Social Security's trust fund — which gives it carte blanche to spend beyond the government's means until its IOUs from the Treasury Department run out — is now seen running empty in 2036, a year earlier.
Medicare's Hospital Insurance trust fund reserves are projected to dry up in 2024, five years earlier than in the 2010 report.
The big picture is that spending on these entitlements for seniors and the disabled is on pace to rise more than 50% faster than the economy from 2007 to 2030.
Fueled by baby boomer retirements and rising medical costs, the programs are projected to cost 11.3% of GDP in two decades vs. 7.4% in 2007. This year, they'll cost 8.5% of GDP, or 37% of non-interest spending.
But that big picture looks too optimistic.
As Medicare chief actuary Rick Foster wrote in an addendum, "the financial projections shown ... do not represent a reasonable expectation for actual program operations in either the short range ... or the long range."
In the short term, the projections assume physician payment rates will be slashed 29% on Jan. 1 — "implausible," Foster says.
Long term, Foster expects payment cuts in non-physician services "will not be viable."
Those rate curbs, part of Democrats' 2010 health care law, are pegged to economywide productivity growth, but Foster says most health care providers are labor intensive and can't "even approach" such efficiency gains.
The Congressional Budget Office also has questioned whether the law's Medicare curbs, which will cut per-person cost growth in half, will be sustainable if they hurt health care access or quality.
Health and Human Services Secretary Kathleen Sebelius touted the official finding that the 2010 law has cut long-term cost projections for Medicare's Hospital Insurance program by 25%.
Left unsaid was that Medicare tax hikes and presumed savings, if obtainable, were passed to pay for new subsidies to cover the uninsured.
Sebelius added that President Obama has proposed an additional $200 billion in Medicare savings as part of his deficit plan.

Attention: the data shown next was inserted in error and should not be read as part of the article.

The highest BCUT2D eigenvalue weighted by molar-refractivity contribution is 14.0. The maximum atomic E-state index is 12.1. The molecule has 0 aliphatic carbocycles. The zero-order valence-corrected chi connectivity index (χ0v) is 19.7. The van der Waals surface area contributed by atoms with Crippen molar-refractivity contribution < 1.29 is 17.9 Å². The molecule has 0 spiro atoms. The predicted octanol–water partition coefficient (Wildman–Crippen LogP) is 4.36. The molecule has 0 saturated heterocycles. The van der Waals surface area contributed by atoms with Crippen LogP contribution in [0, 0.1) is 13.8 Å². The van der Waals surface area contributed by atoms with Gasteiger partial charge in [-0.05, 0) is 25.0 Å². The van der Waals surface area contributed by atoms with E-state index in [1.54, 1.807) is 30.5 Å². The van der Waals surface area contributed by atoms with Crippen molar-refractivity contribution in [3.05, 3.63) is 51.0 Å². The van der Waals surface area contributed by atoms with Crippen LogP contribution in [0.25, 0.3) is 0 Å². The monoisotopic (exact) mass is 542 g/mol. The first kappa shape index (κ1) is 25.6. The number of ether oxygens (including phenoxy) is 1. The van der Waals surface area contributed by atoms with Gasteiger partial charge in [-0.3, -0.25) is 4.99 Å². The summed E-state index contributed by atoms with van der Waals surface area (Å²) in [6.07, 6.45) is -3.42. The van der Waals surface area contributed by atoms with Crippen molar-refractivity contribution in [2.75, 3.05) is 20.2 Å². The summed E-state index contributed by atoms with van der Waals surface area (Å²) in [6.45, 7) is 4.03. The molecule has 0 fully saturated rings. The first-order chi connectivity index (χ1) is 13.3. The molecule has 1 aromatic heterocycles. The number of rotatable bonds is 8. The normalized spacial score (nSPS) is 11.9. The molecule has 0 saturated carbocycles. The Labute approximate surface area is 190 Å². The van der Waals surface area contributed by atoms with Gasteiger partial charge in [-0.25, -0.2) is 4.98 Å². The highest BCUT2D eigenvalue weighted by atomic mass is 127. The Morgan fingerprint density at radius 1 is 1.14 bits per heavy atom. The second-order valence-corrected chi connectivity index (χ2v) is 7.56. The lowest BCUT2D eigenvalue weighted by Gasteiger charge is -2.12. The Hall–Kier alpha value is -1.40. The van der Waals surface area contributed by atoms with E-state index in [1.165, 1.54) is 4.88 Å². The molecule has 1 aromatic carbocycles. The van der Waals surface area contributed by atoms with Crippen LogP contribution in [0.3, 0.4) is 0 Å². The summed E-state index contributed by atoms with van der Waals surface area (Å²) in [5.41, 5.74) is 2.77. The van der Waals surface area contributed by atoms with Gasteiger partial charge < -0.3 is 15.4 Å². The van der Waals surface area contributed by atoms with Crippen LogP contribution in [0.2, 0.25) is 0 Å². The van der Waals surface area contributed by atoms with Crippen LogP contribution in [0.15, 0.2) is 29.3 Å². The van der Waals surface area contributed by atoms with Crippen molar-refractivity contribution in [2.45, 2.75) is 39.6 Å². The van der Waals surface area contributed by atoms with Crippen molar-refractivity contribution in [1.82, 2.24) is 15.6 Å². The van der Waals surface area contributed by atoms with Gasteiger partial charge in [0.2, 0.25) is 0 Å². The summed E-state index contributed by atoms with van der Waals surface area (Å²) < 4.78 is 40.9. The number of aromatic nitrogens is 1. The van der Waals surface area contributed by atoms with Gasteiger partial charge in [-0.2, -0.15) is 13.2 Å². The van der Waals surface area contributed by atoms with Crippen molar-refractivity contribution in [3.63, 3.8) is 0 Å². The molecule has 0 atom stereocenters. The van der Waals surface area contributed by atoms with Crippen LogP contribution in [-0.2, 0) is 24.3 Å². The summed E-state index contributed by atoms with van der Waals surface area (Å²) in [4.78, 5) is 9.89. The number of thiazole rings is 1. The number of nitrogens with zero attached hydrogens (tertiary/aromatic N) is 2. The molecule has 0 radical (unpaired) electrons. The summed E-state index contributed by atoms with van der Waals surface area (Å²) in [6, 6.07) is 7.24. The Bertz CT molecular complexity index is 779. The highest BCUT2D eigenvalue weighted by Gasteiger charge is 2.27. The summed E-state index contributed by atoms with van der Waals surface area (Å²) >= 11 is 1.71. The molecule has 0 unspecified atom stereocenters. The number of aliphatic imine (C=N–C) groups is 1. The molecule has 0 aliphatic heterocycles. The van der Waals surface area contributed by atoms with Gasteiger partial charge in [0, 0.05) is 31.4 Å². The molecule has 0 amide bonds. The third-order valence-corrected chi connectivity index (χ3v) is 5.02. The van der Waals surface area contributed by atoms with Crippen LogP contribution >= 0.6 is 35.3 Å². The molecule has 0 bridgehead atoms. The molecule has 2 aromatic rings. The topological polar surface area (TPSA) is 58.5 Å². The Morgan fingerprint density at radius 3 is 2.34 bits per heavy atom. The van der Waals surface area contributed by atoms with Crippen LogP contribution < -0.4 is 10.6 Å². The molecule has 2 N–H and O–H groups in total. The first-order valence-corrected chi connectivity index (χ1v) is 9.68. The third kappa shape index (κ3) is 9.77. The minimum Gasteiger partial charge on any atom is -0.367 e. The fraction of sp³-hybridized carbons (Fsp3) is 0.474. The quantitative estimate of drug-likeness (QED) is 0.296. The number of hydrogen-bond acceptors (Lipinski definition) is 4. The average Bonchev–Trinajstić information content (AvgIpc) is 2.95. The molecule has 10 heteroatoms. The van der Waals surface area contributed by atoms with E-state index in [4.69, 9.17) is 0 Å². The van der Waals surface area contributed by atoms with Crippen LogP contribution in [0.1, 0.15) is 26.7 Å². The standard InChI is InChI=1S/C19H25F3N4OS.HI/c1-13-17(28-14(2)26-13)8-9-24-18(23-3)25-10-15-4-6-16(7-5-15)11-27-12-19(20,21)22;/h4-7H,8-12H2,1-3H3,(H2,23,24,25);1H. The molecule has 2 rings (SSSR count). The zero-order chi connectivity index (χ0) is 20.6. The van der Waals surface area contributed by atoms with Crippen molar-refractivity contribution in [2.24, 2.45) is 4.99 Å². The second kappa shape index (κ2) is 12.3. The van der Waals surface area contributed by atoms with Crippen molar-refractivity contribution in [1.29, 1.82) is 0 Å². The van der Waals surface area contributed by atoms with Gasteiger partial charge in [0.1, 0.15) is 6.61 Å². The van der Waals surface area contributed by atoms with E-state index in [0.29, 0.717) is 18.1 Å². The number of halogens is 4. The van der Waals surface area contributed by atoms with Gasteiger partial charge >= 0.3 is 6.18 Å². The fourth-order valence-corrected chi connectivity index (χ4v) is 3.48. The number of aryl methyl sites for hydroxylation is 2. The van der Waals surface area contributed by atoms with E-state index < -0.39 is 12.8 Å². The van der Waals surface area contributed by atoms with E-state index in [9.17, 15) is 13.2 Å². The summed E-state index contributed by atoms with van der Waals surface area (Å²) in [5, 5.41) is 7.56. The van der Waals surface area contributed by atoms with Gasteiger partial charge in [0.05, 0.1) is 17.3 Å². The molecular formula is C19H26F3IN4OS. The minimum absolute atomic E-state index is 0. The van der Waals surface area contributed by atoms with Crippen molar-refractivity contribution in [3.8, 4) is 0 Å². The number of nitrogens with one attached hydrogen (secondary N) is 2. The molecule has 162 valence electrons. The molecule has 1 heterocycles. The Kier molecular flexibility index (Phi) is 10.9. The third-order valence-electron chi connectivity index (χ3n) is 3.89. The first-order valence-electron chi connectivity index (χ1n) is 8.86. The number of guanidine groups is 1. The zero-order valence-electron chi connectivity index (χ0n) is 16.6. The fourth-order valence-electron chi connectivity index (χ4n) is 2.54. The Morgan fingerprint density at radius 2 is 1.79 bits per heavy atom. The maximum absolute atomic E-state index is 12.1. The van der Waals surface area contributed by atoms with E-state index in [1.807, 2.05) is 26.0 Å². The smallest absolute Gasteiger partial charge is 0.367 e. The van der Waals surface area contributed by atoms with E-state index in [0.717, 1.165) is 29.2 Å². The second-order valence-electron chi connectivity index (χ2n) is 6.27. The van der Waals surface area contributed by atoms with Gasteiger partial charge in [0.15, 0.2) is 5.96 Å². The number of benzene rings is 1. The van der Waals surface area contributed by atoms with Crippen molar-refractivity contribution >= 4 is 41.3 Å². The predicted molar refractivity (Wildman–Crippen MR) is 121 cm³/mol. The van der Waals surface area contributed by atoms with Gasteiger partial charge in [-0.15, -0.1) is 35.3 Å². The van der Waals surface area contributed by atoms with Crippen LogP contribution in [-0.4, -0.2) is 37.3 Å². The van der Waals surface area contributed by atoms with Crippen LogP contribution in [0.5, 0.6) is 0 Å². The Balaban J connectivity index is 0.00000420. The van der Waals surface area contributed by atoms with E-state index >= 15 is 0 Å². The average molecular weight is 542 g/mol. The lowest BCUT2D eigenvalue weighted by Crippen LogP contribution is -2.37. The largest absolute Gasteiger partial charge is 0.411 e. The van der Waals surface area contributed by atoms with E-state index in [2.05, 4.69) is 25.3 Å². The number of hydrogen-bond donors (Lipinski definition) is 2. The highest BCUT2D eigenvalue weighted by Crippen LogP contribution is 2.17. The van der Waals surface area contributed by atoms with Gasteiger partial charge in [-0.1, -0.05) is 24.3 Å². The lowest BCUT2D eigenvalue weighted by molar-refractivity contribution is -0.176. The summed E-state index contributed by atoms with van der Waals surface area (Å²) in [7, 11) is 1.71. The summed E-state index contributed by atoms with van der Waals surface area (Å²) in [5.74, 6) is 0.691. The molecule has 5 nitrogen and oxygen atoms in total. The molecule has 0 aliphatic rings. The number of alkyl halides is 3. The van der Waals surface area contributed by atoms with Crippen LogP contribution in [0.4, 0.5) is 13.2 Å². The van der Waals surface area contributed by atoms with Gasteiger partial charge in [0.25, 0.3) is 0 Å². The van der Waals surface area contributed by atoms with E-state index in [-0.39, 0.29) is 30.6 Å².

Neither political party appears ready to take even a scalpel to Social Security, despite worsening finances.
Social Security Administration actuaries confirmed prior CBO projections that the program's cash-flow deficits — about $46 billion this year — will continue in perpetuity without changes.
$5 Trillion In Extra Debt
Those deficits would run to $4 trillion in today's dollars until 2035 — just before the trust fund is exhausted. Assuming the Treasury redeems those trust fund IOUs by issuing more public debt, interest costs would raise debt by an additional $1 trillion.
This means, under present law, Social Security's unfunded liability would raise public debt by 20% of GDP by 2035.
After the trust fund is exhausted, benefits would have to be cut by 23% to make ends meet. Fixing Social Security today, even while treating the trust fund like money in the bank, would require an immediate 14% across-the-board benefit cut.
New trustees Charles Blahous and Robert Reischauer wrote that lawmakers would likely shield current retirees:
"Therefore, changes adversely affecting younger generations are likely to be much more severe than indicated in these simple illustrations. The costs that will be borne by younger generations will grow significantly each year that a new cohort of baby boomers joins the benefit rolls."